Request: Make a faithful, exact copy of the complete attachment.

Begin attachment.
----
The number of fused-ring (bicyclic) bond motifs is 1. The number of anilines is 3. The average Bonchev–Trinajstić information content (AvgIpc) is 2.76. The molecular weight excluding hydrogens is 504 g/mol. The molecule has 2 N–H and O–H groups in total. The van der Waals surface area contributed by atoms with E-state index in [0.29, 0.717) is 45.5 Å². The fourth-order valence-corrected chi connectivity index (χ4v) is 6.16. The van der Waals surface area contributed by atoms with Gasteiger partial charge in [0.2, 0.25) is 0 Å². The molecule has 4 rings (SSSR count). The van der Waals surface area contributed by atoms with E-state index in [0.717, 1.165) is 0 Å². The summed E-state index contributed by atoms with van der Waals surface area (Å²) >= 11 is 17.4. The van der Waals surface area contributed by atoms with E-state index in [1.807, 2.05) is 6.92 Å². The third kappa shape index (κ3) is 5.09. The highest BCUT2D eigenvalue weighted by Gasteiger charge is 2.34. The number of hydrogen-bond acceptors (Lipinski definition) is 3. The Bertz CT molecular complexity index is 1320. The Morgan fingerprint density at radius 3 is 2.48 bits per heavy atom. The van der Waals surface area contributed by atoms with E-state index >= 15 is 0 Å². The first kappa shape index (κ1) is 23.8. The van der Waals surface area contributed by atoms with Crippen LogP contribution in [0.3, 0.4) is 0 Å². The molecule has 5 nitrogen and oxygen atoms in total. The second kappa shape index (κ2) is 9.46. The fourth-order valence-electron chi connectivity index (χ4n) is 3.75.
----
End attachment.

The number of fused-ring (bicyclic) bond motifs is 1. The number of anilines is 3. The average Bonchev–Trinajstić information content (AvgIpc) is 2.76. The molecular weight excluding hydrogens is 504 g/mol. The molecule has 2 N–H and O–H groups in total. The van der Waals surface area contributed by atoms with E-state index in [0.29, 0.717) is 45.5 Å². The fourth-order valence-corrected chi connectivity index (χ4v) is 6.16. The van der Waals surface area contributed by atoms with Gasteiger partial charge in [0.2, 0.25) is 0 Å². The molecule has 4 rings (SSSR count). The van der Waals surface area contributed by atoms with E-state index in [0.717, 1.165) is 0 Å². The summed E-state index contributed by atoms with van der Waals surface area (Å²) >= 11 is 17.4. The van der Waals surface area contributed by atoms with E-state index in [1.807, 2.05) is 6.92 Å². The third kappa shape index (κ3) is 5.09. The highest BCUT2D eigenvalue weighted by Gasteiger charge is 2.34. The number of hydrogen-bond acceptors (Lipinski definition) is 3. The Bertz CT molecular complexity index is 1320. The Morgan fingerprint density at radius 3 is 2.48 bits per heavy atom. The van der Waals surface area contributed by atoms with E-state index >= 15 is 0 Å². The first kappa shape index (κ1) is 23.8. The van der Waals surface area contributed by atoms with Crippen LogP contribution in [0.3, 0.4) is 0 Å². The molecule has 5 nitrogen and oxygen atoms in total. The second kappa shape index (κ2) is 9.46. The fourth-order valence-electron chi connectivity index (χ4n) is 3.75.